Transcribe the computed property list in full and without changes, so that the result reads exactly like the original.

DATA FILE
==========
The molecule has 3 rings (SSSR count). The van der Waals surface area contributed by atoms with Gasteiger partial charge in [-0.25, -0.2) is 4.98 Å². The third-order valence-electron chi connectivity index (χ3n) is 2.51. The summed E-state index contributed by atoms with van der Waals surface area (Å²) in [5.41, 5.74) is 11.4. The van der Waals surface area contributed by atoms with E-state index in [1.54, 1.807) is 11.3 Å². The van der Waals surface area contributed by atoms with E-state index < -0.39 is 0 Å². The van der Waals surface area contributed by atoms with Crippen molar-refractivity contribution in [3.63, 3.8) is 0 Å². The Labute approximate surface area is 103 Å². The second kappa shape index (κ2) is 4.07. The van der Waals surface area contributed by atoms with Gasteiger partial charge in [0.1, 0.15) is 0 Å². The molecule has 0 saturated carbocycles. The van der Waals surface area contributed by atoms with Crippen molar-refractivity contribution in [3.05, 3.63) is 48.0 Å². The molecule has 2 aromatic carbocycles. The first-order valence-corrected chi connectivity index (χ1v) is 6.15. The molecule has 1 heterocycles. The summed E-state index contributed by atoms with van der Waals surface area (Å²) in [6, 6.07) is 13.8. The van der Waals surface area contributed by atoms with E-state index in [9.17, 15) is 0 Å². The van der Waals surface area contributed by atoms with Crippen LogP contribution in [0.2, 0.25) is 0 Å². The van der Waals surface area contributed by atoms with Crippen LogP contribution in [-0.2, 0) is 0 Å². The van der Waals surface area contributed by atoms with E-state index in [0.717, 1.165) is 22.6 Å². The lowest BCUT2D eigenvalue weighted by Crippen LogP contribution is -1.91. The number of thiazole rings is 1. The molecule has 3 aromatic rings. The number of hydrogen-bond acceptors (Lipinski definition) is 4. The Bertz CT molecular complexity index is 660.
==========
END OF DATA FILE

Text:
The molecule has 3 rings (SSSR count). The van der Waals surface area contributed by atoms with Gasteiger partial charge in [-0.25, -0.2) is 4.98 Å². The third-order valence-electron chi connectivity index (χ3n) is 2.51. The summed E-state index contributed by atoms with van der Waals surface area (Å²) in [5.41, 5.74) is 11.4. The van der Waals surface area contributed by atoms with E-state index in [1.54, 1.807) is 11.3 Å². The van der Waals surface area contributed by atoms with E-state index < -0.39 is 0 Å². The van der Waals surface area contributed by atoms with Crippen molar-refractivity contribution in [3.63, 3.8) is 0 Å². The Labute approximate surface area is 103 Å². The second kappa shape index (κ2) is 4.07. The van der Waals surface area contributed by atoms with Gasteiger partial charge in [0.1, 0.15) is 0 Å². The molecule has 0 saturated carbocycles. The van der Waals surface area contributed by atoms with Crippen molar-refractivity contribution in [3.05, 3.63) is 48.0 Å². The molecule has 2 aromatic carbocycles. The first-order valence-corrected chi connectivity index (χ1v) is 6.15. The molecule has 1 heterocycles. The summed E-state index contributed by atoms with van der Waals surface area (Å²) in [6, 6.07) is 13.8. The van der Waals surface area contributed by atoms with E-state index in [9.17, 15) is 0 Å². The van der Waals surface area contributed by atoms with Crippen LogP contribution in [0.2, 0.25) is 0 Å². The van der Waals surface area contributed by atoms with Crippen LogP contribution in [-0.2, 0) is 0 Å². The van der Waals surface area contributed by atoms with E-state index in [0.717, 1.165) is 22.6 Å². The lowest BCUT2D eigenvalue weighted by Crippen LogP contribution is -1.91. The number of thiazole rings is 1. The molecule has 3 aromatic rings. The number of hydrogen-bond acceptors (Lipinski definition) is 4. The Bertz CT molecular complexity index is 660.